Intracranial pressure–based validation and analysis of traumatic brain injury using a new three-dimensional finite element human head model

Khanuja, Tanu and Unni, H N (2019) Intracranial pressure–based validation and analysis of traumatic brain injury using a new three-dimensional finite element human head model. Proceedings of the Institution of Mechanical Engineers, Part H: Journal of Engineering in Medicine. 095441191988152. ISSN 0954-4119

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Traumatic brain injuries are life-threatening injuries that can lead to long-term incapacitation and death. Over the years, numerous finite element human head models have been developed to understand the injury mechanisms of traumatic brain injuries. Many of these models are erroneous and used ellipsoidal or spherical geometries to represent brain. This work is focused on the development of high-quality, comprehensive three-dimensional finite element human head model with accurate representation of cerebral sulci and gyri structures in order to study traumatic brain injury mechanisms. Present geometry, predicated on magnetic resonance imaging data consist of three rudimentary components, that is, skull, cerebrospinal fluid with the ventricular system, and the soft tissues comprising the cerebrum, cerebellum, and brain stem. The brain is modeled as a hyperviscoelastic material. Meshed model with 10 nodes modified tetrahedral type element (C3D10M) is validated against two cadaver-based impact experiments by comparing the intracranial pressures at different locations of the head. Our results indicate a better agreement with cadaver results, specifically for the case of frontal and parietal intracranial pressure values. Existing literature focuses mostly on intracranial pressure validation, while the effects of von Mises stress on brain injury are not analyzed in detail. In this work, a detailed interpretation of neurological damage resulting from impact injury is performed by analyzing von Mises stress and intracranial pressure distribution across numerous segments of the brain. A reasonably good correlation with experimental data signifies the robustness of the model for predicting injury mechanisms based on clinical predictions of injury tolerance criteria.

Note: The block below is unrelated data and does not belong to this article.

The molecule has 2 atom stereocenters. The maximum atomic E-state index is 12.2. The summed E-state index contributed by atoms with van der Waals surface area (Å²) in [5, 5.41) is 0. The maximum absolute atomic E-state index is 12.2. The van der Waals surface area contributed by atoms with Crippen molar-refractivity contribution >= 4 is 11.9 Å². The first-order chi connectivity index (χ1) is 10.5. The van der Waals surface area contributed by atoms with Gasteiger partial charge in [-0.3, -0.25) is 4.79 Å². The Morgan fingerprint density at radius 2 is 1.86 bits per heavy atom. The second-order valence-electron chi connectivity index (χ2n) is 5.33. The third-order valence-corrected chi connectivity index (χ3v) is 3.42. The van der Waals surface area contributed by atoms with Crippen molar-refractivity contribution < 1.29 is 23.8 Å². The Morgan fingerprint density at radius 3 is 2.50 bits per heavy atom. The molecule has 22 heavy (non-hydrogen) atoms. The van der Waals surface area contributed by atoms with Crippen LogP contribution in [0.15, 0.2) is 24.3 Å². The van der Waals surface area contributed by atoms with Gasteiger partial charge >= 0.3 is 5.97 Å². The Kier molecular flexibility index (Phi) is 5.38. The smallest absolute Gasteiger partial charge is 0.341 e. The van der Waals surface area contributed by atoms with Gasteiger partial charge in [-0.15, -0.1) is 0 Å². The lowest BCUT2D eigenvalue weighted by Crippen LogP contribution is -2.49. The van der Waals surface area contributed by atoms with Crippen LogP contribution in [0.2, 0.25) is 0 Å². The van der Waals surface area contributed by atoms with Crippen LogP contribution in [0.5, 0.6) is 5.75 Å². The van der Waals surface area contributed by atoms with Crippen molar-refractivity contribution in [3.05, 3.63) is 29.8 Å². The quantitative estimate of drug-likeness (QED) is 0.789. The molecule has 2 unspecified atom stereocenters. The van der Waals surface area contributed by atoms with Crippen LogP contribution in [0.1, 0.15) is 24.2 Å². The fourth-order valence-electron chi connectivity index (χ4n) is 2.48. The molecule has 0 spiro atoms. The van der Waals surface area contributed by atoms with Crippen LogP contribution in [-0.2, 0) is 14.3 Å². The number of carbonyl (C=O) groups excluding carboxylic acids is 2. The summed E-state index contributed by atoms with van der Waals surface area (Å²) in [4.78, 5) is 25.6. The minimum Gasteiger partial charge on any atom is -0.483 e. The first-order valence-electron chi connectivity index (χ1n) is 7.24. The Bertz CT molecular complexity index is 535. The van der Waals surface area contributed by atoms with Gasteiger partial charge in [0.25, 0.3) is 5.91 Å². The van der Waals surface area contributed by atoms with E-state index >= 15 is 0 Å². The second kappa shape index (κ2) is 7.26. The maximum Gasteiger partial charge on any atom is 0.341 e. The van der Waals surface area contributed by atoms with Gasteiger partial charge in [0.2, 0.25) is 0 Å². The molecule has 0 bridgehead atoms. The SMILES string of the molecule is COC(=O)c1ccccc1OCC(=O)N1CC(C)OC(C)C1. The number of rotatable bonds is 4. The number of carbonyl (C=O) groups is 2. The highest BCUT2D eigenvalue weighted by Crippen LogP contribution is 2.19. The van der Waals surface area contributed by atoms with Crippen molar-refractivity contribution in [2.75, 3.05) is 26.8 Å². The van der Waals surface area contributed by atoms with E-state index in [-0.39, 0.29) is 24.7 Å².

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Item Type: Article
Uncontrolled Keywords: finite element model, hyperviscoelastic, intracranial pressure, magnetic resonance imaging, Traumatic brain injury, von Mises stress, Indexed in Scopus and WoS
Subjects: Biomedical Engineering
Divisions: Department of Biomedical Engineering
Depositing User: Team Library
Date Deposited: 18 Nov 2019 05:41
Last Modified: 18 Nov 2019 05:41
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